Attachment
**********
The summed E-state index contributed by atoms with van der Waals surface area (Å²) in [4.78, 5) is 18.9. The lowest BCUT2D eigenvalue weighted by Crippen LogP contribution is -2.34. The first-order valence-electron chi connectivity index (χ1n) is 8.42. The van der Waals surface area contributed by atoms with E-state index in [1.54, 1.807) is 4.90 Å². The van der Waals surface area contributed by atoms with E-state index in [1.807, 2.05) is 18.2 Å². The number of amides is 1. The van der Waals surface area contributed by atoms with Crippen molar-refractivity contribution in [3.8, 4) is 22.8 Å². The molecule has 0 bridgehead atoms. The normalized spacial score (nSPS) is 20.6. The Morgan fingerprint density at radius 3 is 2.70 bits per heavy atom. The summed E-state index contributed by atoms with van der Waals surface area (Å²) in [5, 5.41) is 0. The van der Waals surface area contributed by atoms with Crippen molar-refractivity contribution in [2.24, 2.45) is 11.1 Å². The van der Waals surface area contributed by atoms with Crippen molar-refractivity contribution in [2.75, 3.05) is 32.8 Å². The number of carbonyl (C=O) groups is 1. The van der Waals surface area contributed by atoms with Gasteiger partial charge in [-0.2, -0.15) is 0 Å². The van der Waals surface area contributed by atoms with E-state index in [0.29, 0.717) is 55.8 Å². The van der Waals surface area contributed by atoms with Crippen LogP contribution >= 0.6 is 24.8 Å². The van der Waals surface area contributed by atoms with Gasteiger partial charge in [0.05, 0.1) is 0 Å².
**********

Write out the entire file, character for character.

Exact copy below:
The summed E-state index contributed by atoms with van der Waals surface area (Å²) in [4.78, 5) is 18.9. The lowest BCUT2D eigenvalue weighted by Crippen LogP contribution is -2.34. The first-order valence-electron chi connectivity index (χ1n) is 8.42. The van der Waals surface area contributed by atoms with E-state index in [1.54, 1.807) is 4.90 Å². The van der Waals surface area contributed by atoms with E-state index in [1.807, 2.05) is 18.2 Å². The number of amides is 1. The van der Waals surface area contributed by atoms with Crippen molar-refractivity contribution in [3.8, 4) is 22.8 Å². The molecule has 0 bridgehead atoms. The normalized spacial score (nSPS) is 20.6. The Morgan fingerprint density at radius 3 is 2.70 bits per heavy atom. The summed E-state index contributed by atoms with van der Waals surface area (Å²) in [5, 5.41) is 0. The van der Waals surface area contributed by atoms with Crippen molar-refractivity contribution in [2.24, 2.45) is 11.1 Å². The van der Waals surface area contributed by atoms with Crippen molar-refractivity contribution in [2.75, 3.05) is 32.8 Å². The number of carbonyl (C=O) groups is 1. The van der Waals surface area contributed by atoms with Gasteiger partial charge in [-0.2, -0.15) is 0 Å². The van der Waals surface area contributed by atoms with E-state index in [0.29, 0.717) is 55.8 Å². The van der Waals surface area contributed by atoms with Crippen LogP contribution >= 0.6 is 24.8 Å². The van der Waals surface area contributed by atoms with Gasteiger partial charge in [0.05, 0.1) is 0 Å².